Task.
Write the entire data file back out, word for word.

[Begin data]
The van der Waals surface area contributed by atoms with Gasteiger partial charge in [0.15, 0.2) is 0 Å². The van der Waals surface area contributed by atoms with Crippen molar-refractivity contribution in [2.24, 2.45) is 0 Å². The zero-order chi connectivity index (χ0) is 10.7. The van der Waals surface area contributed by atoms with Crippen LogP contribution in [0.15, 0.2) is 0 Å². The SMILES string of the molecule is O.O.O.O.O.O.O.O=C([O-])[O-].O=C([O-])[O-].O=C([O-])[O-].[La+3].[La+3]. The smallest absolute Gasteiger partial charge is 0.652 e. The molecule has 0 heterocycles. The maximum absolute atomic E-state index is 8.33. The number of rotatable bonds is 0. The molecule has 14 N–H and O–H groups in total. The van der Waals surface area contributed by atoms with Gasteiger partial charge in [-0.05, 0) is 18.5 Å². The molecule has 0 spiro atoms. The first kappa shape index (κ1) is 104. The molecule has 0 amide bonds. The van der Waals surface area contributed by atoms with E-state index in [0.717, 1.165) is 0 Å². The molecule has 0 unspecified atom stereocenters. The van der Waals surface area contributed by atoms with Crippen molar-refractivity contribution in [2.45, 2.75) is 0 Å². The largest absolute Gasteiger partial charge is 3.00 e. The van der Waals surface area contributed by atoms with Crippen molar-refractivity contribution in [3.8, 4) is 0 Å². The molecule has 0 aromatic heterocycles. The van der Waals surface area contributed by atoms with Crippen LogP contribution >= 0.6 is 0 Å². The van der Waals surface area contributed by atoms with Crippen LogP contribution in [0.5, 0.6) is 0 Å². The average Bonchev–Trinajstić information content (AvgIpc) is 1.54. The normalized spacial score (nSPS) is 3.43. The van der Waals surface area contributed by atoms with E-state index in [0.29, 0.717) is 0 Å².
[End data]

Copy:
The van der Waals surface area contributed by atoms with Gasteiger partial charge in [0.15, 0.2) is 0 Å². The van der Waals surface area contributed by atoms with Crippen molar-refractivity contribution in [2.24, 2.45) is 0 Å². The zero-order chi connectivity index (χ0) is 10.7. The van der Waals surface area contributed by atoms with Crippen LogP contribution in [0.15, 0.2) is 0 Å². The SMILES string of the molecule is O.O.O.O.O.O.O.O=C([O-])[O-].O=C([O-])[O-].O=C([O-])[O-].[La+3].[La+3]. The smallest absolute Gasteiger partial charge is 0.652 e. The molecule has 0 heterocycles. The maximum absolute atomic E-state index is 8.33. The number of rotatable bonds is 0. The molecule has 14 N–H and O–H groups in total. The van der Waals surface area contributed by atoms with Gasteiger partial charge in [-0.05, 0) is 18.5 Å². The molecule has 0 spiro atoms. The first kappa shape index (κ1) is 104. The molecule has 0 amide bonds. The van der Waals surface area contributed by atoms with E-state index in [0.717, 1.165) is 0 Å². The molecule has 0 unspecified atom stereocenters. The van der Waals surface area contributed by atoms with Crippen molar-refractivity contribution in [2.45, 2.75) is 0 Å². The largest absolute Gasteiger partial charge is 3.00 e. The van der Waals surface area contributed by atoms with Crippen molar-refractivity contribution in [3.8, 4) is 0 Å². The molecule has 0 aromatic heterocycles. The van der Waals surface area contributed by atoms with Crippen LogP contribution >= 0.6 is 0 Å². The van der Waals surface area contributed by atoms with Crippen LogP contribution in [0.5, 0.6) is 0 Å². The average Bonchev–Trinajstić information content (AvgIpc) is 1.54. The normalized spacial score (nSPS) is 3.43. The van der Waals surface area contributed by atoms with E-state index in [0.29, 0.717) is 0 Å².